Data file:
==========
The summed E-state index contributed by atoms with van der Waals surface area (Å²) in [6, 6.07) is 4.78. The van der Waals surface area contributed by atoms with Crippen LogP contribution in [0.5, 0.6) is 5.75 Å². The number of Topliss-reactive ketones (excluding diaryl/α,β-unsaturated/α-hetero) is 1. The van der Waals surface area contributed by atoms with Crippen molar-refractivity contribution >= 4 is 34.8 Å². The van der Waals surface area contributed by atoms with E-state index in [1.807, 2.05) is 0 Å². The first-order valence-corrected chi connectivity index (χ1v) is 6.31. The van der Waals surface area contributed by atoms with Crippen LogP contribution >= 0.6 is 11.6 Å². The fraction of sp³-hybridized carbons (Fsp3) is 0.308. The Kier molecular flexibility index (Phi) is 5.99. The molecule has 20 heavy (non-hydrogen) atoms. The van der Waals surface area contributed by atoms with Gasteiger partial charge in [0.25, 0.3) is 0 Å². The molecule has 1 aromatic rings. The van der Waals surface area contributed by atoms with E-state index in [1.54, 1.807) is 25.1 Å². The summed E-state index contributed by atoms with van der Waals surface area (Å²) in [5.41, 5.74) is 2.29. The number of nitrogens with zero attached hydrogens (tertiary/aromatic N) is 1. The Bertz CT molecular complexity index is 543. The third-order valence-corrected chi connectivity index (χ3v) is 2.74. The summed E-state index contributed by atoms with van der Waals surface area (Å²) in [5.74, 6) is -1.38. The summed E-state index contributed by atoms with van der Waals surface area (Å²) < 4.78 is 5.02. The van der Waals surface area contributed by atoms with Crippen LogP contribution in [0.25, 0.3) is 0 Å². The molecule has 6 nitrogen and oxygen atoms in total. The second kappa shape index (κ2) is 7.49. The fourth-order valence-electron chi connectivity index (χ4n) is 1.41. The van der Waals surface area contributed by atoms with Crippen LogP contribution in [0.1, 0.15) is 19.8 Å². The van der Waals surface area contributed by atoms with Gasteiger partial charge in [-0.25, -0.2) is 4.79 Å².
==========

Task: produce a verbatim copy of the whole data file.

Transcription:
The summed E-state index contributed by atoms with van der Waals surface area (Å²) in [6, 6.07) is 4.78. The van der Waals surface area contributed by atoms with Crippen LogP contribution in [0.5, 0.6) is 5.75 Å². The number of Topliss-reactive ketones (excluding diaryl/α,β-unsaturated/α-hetero) is 1. The van der Waals surface area contributed by atoms with Crippen molar-refractivity contribution >= 4 is 34.8 Å². The van der Waals surface area contributed by atoms with E-state index in [1.807, 2.05) is 0 Å². The first-order valence-corrected chi connectivity index (χ1v) is 6.31. The van der Waals surface area contributed by atoms with Crippen LogP contribution >= 0.6 is 11.6 Å². The fraction of sp³-hybridized carbons (Fsp3) is 0.308. The Kier molecular flexibility index (Phi) is 5.99. The molecule has 20 heavy (non-hydrogen) atoms. The van der Waals surface area contributed by atoms with Gasteiger partial charge in [0.25, 0.3) is 0 Å². The molecule has 1 aromatic rings. The van der Waals surface area contributed by atoms with E-state index in [1.54, 1.807) is 25.1 Å². The summed E-state index contributed by atoms with van der Waals surface area (Å²) in [5.41, 5.74) is 2.29. The number of nitrogens with zero attached hydrogens (tertiary/aromatic N) is 1. The Bertz CT molecular complexity index is 543. The third-order valence-corrected chi connectivity index (χ3v) is 2.74. The summed E-state index contributed by atoms with van der Waals surface area (Å²) in [5.74, 6) is -1.38. The summed E-state index contributed by atoms with van der Waals surface area (Å²) < 4.78 is 5.02. The van der Waals surface area contributed by atoms with Crippen LogP contribution in [0.25, 0.3) is 0 Å². The molecule has 6 nitrogen and oxygen atoms in total. The second kappa shape index (κ2) is 7.49. The fourth-order valence-electron chi connectivity index (χ4n) is 1.41. The van der Waals surface area contributed by atoms with Crippen LogP contribution in [0.1, 0.15) is 19.8 Å². The van der Waals surface area contributed by atoms with Gasteiger partial charge in [-0.25, -0.2) is 4.79 Å².